Thursday, 13 December 2018

Advent Breathing Space 2: God is this time

The theme for our series of talks at Breathing Space this Advent is “God is here”, the message which underlies every other message angels bring. They represent God to humankind. They are a reminder of his presence. Last week we thought about what it might mean to remember that God is here in this place. This week we are going to think about the God who is here in this time, in this moment, now.

Our two readings both told the story of people who had visits from angels; unexpected, mysterious visits. In some ways they are very similar stories. Both Abraham and Zechariah were old men at the time these stories happened, and their wives, Sarah and Elizabeth, were childless. At the age of seventy Abraham had been promised descendants more in number than the sand or stars in the sky, that God would make a great nation out of him. It seemed too late even then, but the decades passed and Sarah didn’t conceive. He fathered a child by her slave Hagar – we’ll hear more of her next week – but that had ended up creating bitter rivalry and making Sarah feel even worse than she already did. Now Abraham was nearly a hundred years old, according to the Bible – perhaps an exaggeration, but we get the point. He, and Sarah, were really way too old to embark on parenthood together, by any logical reckoning. But God had other ideas, and nine months after the visit we heard about in our reading, Isaac was born. His name meant laughter, perhaps because the whole situation seemed so ridiculous, perhaps because it meant that Sarah and Abraham – and God – had had the last laugh in the end. The tribe of Abraham eventually became the whole Jewish nation and through them, indeed the earth has been blessed.

And then there is Zechariah and Elizabeth, people who were, again, too old to have children, but found themselves becoming parents anyway. They had long given up hope – there had been no divine promises to them as there had been to Abraham – but God, in God’s time, gave them what they longed for, a son, who was to grow up to be John the Baptist, the forerunner of the Messiah.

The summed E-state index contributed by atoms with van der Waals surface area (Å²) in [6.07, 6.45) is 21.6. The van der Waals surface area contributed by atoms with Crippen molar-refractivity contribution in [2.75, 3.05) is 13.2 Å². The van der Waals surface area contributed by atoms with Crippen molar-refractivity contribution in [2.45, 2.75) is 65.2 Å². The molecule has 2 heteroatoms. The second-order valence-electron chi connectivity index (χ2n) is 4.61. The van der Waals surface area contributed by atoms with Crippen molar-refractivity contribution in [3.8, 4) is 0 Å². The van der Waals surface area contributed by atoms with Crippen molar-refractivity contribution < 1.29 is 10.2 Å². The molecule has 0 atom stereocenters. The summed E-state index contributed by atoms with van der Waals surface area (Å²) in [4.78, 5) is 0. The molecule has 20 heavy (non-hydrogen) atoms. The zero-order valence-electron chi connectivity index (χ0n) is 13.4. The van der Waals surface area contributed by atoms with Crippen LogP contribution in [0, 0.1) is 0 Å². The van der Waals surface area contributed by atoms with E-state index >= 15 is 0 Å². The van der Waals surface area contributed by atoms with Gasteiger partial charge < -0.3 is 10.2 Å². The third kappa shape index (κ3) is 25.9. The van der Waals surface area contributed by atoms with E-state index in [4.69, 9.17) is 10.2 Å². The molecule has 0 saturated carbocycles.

Abraham and Zechariah were astonished, amazed, rendered speechless in Zechariah’s case, when God turned up in their lives. Neither of them were expecting anything special that day. Abraham was sitting under a tree in the shade. Zechariah was doing his duty in the Temple, offering incense at the time of prayer. And yet, at that moment, in that “now”, God came to them.

Human beings have no choice but to live in time, one moment after another, but we rarely find it easy to live in the “now”. We either hanker for the past, or wish our lives away hoping for something better in the future. It is hard for us to believe that this moment, the moment we are in, has its own purpose, its own blessing, that God might come to us in it.

We may feel, like Abraham and Sarah, Zechariah and Elizabeth, that we are too old for God to do anything meaningful with us, that we have missed the boat. We may feel too young to be much use. We may feel that we are just in too much of a mess right now for God to turn up in our lives, that we’re not ready for him, or, conversely, that we are getting along fine on our own at the moment, thanks, and don’t need him. But these stories remind us that God comes to us when God comes to us, in his time, with his purpose, that every moment can be blessed, every day can be holy, that the angels of God can appear when we expect them least, if we open our eyes to their presence.
In the silence today, let’s think back over the day that has gone, then, and look for the angels’ footprints in it, the moments when God showed up, with his message of love and life, and ask for his grace to recognise the holiness of “now”. 

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